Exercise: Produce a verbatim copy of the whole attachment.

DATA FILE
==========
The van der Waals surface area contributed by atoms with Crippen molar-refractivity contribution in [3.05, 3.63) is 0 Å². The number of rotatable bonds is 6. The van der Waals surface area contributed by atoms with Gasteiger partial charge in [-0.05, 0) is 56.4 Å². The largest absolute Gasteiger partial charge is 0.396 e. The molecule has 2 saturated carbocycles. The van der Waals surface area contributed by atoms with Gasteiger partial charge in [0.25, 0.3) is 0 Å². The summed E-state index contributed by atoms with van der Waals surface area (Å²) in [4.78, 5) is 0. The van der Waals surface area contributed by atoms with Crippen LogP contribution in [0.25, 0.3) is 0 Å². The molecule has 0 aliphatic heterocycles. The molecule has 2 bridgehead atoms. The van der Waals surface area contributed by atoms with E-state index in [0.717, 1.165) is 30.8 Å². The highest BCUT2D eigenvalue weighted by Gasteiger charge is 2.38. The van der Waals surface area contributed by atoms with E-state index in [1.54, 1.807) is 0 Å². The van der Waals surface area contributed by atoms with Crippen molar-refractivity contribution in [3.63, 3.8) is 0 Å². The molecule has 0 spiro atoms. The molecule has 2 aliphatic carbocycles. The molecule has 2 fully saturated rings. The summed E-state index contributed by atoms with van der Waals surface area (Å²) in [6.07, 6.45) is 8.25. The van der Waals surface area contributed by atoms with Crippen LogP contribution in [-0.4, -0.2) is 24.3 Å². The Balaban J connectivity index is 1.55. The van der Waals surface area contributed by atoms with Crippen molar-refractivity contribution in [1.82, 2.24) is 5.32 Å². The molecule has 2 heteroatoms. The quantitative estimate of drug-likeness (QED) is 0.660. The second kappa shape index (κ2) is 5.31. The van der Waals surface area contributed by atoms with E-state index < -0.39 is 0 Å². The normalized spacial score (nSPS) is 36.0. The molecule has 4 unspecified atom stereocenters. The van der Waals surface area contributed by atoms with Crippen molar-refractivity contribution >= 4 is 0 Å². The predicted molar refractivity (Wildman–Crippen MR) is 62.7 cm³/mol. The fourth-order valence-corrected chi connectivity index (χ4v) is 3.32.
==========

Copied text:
The van der Waals surface area contributed by atoms with Crippen molar-refractivity contribution in [3.05, 3.63) is 0 Å². The number of rotatable bonds is 6. The van der Waals surface area contributed by atoms with Gasteiger partial charge in [-0.05, 0) is 56.4 Å². The largest absolute Gasteiger partial charge is 0.396 e. The molecule has 2 saturated carbocycles. The van der Waals surface area contributed by atoms with Gasteiger partial charge in [0.25, 0.3) is 0 Å². The summed E-state index contributed by atoms with van der Waals surface area (Å²) in [4.78, 5) is 0. The van der Waals surface area contributed by atoms with Crippen LogP contribution in [0.25, 0.3) is 0 Å². The molecule has 0 aliphatic heterocycles. The molecule has 2 bridgehead atoms. The van der Waals surface area contributed by atoms with E-state index in [0.717, 1.165) is 30.8 Å². The highest BCUT2D eigenvalue weighted by Gasteiger charge is 2.38. The van der Waals surface area contributed by atoms with E-state index in [1.54, 1.807) is 0 Å². The van der Waals surface area contributed by atoms with Crippen molar-refractivity contribution in [3.63, 3.8) is 0 Å². The molecule has 0 spiro atoms. The molecule has 2 aliphatic carbocycles. The molecule has 2 fully saturated rings. The summed E-state index contributed by atoms with van der Waals surface area (Å²) in [6.07, 6.45) is 8.25. The van der Waals surface area contributed by atoms with Crippen LogP contribution in [-0.4, -0.2) is 24.3 Å². The Balaban J connectivity index is 1.55. The van der Waals surface area contributed by atoms with Crippen molar-refractivity contribution in [1.82, 2.24) is 5.32 Å². The molecule has 2 heteroatoms. The quantitative estimate of drug-likeness (QED) is 0.660. The second kappa shape index (κ2) is 5.31. The van der Waals surface area contributed by atoms with E-state index < -0.39 is 0 Å². The normalized spacial score (nSPS) is 36.0. The molecule has 4 unspecified atom stereocenters. The van der Waals surface area contributed by atoms with Crippen molar-refractivity contribution >= 4 is 0 Å². The predicted molar refractivity (Wildman–Crippen MR) is 62.7 cm³/mol. The fourth-order valence-corrected chi connectivity index (χ4v) is 3.32.